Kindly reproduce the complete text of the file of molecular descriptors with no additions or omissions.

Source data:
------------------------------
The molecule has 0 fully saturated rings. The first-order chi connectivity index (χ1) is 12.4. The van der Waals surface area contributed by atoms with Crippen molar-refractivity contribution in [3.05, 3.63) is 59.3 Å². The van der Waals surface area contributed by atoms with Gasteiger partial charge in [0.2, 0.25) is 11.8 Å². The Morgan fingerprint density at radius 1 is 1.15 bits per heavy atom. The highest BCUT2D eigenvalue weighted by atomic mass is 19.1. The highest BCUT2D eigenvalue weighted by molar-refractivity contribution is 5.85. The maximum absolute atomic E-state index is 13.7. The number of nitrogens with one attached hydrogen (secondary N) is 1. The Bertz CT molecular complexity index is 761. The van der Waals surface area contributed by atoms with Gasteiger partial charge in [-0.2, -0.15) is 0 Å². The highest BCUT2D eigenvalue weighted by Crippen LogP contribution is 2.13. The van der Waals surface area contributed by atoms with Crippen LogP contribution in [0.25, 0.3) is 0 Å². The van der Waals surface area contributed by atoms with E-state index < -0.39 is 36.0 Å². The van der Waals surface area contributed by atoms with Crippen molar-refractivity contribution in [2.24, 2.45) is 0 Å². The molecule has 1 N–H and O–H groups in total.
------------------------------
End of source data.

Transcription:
The molecule has 0 fully saturated rings. The first-order chi connectivity index (χ1) is 12.4. The van der Waals surface area contributed by atoms with Crippen molar-refractivity contribution in [3.05, 3.63) is 59.3 Å². The van der Waals surface area contributed by atoms with Gasteiger partial charge in [0.2, 0.25) is 11.8 Å². The Morgan fingerprint density at radius 1 is 1.15 bits per heavy atom. The highest BCUT2D eigenvalue weighted by atomic mass is 19.1. The highest BCUT2D eigenvalue weighted by molar-refractivity contribution is 5.85. The maximum absolute atomic E-state index is 13.7. The number of nitrogens with one attached hydrogen (secondary N) is 1. The Bertz CT molecular complexity index is 761. The van der Waals surface area contributed by atoms with Gasteiger partial charge in [-0.2, -0.15) is 0 Å². The highest BCUT2D eigenvalue weighted by Crippen LogP contribution is 2.13. The van der Waals surface area contributed by atoms with Crippen LogP contribution in [0.25, 0.3) is 0 Å². The van der Waals surface area contributed by atoms with E-state index < -0.39 is 36.0 Å². The van der Waals surface area contributed by atoms with Crippen molar-refractivity contribution in [2.24, 2.45) is 0 Å². The molecule has 1 N–H and O–H groups in total.